(CNN) — Whether they're sweating in the sauna or plunging into an ice-cold lake, it seems that the Finns love extremes.
And with winter just around the corner, there's no better time to indulge in the national pastime the Finns call "avanto."
The English translation for that? "Hole in the ice."
Photographer Markku Lahdesmaki documented the ice-swimming phenomenon during a trip to his hometown of Tampere, in southern Finland, earlier this year.
His portraits of hardy swimmers facing the elements in nothing but a bikini or a pair of trunks send a shiver down the spine.
'Finland is not most places'
"In most places, when you went to a lake in January, you wouldn't expect to find people swimming," Lahdesmaki tells CNN. "But Finland is not most places."
Photographer Markku Lahdesmaki
He found Rauhaniemi Lake "teeming with swimmers" despite below-zero temperatures.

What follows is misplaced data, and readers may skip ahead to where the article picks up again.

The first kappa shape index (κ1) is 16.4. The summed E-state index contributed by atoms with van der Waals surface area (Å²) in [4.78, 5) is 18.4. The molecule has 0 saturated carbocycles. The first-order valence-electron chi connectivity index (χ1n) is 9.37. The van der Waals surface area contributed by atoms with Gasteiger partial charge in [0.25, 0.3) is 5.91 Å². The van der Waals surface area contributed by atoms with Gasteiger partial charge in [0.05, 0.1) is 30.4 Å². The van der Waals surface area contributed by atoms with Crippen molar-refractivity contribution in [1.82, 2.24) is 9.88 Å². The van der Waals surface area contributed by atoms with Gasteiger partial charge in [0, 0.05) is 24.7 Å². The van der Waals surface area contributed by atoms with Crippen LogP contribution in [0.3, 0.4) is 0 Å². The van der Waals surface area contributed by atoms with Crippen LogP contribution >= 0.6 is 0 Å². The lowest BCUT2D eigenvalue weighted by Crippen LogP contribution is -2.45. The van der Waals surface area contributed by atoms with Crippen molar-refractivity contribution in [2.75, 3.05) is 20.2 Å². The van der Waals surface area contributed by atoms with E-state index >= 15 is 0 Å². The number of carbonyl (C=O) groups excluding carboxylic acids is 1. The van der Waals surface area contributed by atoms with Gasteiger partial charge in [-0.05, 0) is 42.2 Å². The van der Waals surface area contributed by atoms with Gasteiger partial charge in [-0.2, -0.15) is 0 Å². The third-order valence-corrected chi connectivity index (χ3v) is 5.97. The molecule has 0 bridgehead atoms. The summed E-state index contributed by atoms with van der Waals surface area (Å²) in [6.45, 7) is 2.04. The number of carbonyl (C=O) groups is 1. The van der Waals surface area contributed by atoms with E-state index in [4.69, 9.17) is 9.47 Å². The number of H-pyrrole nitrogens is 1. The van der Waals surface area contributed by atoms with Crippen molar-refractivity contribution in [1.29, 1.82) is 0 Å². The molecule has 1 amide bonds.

The avanto ritual is combined with that other Finnish staple, the sauna.
Temperatures in these traditional bath houses range between 60 and 100 degrees Celsius (140-212 degrees Fahrenheit).
Swimmers at Rauhaniemi enjoy a blast of dry heat either before or after their bout of ice swimming.
'Spiritual, breathtaking, invigorating'
Lahdesmaki arrived at the lake dressed in his thickest winter clothing.
"I wondered how the swimmers would react to my embedding myself in their avanto moments looking like a North Pole explorer.
"How could I make them comfortable? And then it hit me ... I need to join them."
The photographer underwent his baptism of ice and "ended up swimming six times."
He said, "It was an amazing experience: spiritual, breathtaking, invigorating and, of course, cold.
"I was very moved by the experience and the people I met."